As many of you may remember, earlier this year we were told that Emma was showing some signs of having both ADD and dyslexia. Because Wes has both as well, we took her teachers very seriously and signed consent for her school to start testing her. I was pretty certain we were going to hear that she was showing consistent signs for both and that we had a long, long road ahead of us. We started working with her using some new techniques and methods, anticipating the results of the tests before they came back.
Last week, we met with the school to discuss what they had assessed.
While the school can’t officially diagnose ADD, they can tell you that — yes — your child is indeed a scatterbrained, holler monkey who can’t sit still in class which means she MIGHT have ADD. And after spending time with Emma both in the classroom and out of the classroom, both diagnosticians agreed that she does have some ADD tendencies. I was most struck by the statement one of them wrote in her report, detailing how Emma’s bottom never really hit her seat in class. She stayed put, but she was either standing at, dancing around, or kneeling in her chair while class was going on. Not a behavior problem, they insisted, but as I said (and they agreed), “That’s still a problem.” A problem we’ve observed here at home and have made some concessions for, allowing her some breaks during homework, interspersed with physical activity while her non-ADD sister watches her run laps around the living room like she’s a mad genius. (Which she so TOTALLY is.)
ADD on a child who isn’t a behavior problem is something we can figure out. I was more concerned about the dyslexia, knowing what it looks like for Wes and what it must have taken for him to get through years of a school system not designed or especially accommodating for that specific learning disability. Not that it can’t be done — Wes is proof that it can. But we didn’t want Emma to have to try as hard as he still does, even now.
The diagnosticians affirmed what we were seeing — the high frequency of flipped numbers and letters, words written backwards, and poor handwriting. Because Ana has been our “baseline,” we haven’t always been able to determine what’s normal and what isn’t. The diagnostician agreed that Emma has a lot of these tendencies but told us that while they were doing tests, she self-corrected most of her flipped letters without any prompting at all. In addition to that, Emma’s reading skills are far enough above average that dyslexia doesn’t seem to be a possibility at all.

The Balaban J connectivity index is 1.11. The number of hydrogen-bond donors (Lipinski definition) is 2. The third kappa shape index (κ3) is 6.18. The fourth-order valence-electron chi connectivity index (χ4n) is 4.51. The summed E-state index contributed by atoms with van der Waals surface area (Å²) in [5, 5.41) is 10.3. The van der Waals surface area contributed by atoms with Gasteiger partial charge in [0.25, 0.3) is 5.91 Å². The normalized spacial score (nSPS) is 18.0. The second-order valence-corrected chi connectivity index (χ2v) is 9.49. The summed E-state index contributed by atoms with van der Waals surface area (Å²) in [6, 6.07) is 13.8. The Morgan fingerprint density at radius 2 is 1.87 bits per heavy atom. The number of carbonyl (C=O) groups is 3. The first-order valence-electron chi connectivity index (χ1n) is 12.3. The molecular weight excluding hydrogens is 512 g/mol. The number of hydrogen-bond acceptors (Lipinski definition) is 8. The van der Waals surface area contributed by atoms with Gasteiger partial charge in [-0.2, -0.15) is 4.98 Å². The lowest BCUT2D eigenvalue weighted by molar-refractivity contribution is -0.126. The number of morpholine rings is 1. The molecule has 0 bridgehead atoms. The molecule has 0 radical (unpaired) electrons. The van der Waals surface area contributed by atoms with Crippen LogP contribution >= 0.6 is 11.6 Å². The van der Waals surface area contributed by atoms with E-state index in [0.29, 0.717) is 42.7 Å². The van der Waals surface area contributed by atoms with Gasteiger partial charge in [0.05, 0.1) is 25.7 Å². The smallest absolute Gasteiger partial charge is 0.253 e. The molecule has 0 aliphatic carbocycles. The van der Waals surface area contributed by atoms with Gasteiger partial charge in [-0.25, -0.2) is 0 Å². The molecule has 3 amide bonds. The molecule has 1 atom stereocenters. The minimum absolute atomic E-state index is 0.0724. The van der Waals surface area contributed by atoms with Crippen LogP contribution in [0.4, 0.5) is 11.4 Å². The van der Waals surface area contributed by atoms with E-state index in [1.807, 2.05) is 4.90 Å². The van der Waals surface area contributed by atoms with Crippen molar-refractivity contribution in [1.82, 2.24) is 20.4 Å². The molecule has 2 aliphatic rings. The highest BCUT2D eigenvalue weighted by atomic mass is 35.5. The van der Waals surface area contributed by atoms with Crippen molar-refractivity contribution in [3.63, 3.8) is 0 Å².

WOO-HOO! (And I say that as someone who loves, admires, and believes that her dyslexic husband is one of the most brilliant men in the world.)
All that said, she is likely ADD but not dyslexic. Her intelligence tests indicate that she’s every bit as bright as Ana (and possibly brighter in some areas), but her classroom performance is suffering, likely because she can’t focus long enough to do anything. The diagnosticians said it was a credit to her intelligence that she’s not behind in class, even with how often her mind is just literally all over the place. Along with her busy, busy little body.
We’re going to figure out how to help her achieve what we now know is possible for her to achieve. I’m so thankful for all the testing and all of the many people who have helped her thus far and for all who are going to help us on the road ahead. Thank you for praying for us and lending your expertise in these areas.
We’ll keep you updated…